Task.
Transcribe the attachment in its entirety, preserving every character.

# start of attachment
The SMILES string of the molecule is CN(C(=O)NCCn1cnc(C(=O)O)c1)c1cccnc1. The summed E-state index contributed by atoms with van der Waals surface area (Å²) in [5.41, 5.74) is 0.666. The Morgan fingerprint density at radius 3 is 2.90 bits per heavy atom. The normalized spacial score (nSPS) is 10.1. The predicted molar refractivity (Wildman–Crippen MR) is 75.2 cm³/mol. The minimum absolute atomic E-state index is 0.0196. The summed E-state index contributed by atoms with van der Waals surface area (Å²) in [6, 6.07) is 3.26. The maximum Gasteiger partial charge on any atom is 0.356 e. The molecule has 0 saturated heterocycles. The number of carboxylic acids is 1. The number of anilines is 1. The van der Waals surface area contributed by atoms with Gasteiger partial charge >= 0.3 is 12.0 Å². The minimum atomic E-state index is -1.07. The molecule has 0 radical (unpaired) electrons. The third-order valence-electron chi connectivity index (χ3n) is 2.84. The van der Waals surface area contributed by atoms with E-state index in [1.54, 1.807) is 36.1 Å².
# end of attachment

The SMILES string of the molecule is CN(C(=O)NCCn1cnc(C(=O)O)c1)c1cccnc1. The summed E-state index contributed by atoms with van der Waals surface area (Å²) in [5.41, 5.74) is 0.666. The Morgan fingerprint density at radius 3 is 2.90 bits per heavy atom. The normalized spacial score (nSPS) is 10.1. The predicted molar refractivity (Wildman–Crippen MR) is 75.2 cm³/mol. The minimum absolute atomic E-state index is 0.0196. The summed E-state index contributed by atoms with van der Waals surface area (Å²) in [6, 6.07) is 3.26. The maximum Gasteiger partial charge on any atom is 0.356 e. The molecule has 0 saturated heterocycles. The number of carboxylic acids is 1. The number of anilines is 1. The van der Waals surface area contributed by atoms with Gasteiger partial charge >= 0.3 is 12.0 Å². The minimum atomic E-state index is -1.07. The molecule has 0 radical (unpaired) electrons. The third-order valence-electron chi connectivity index (χ3n) is 2.84. The van der Waals surface area contributed by atoms with E-state index in [1.54, 1.807) is 36.1 Å².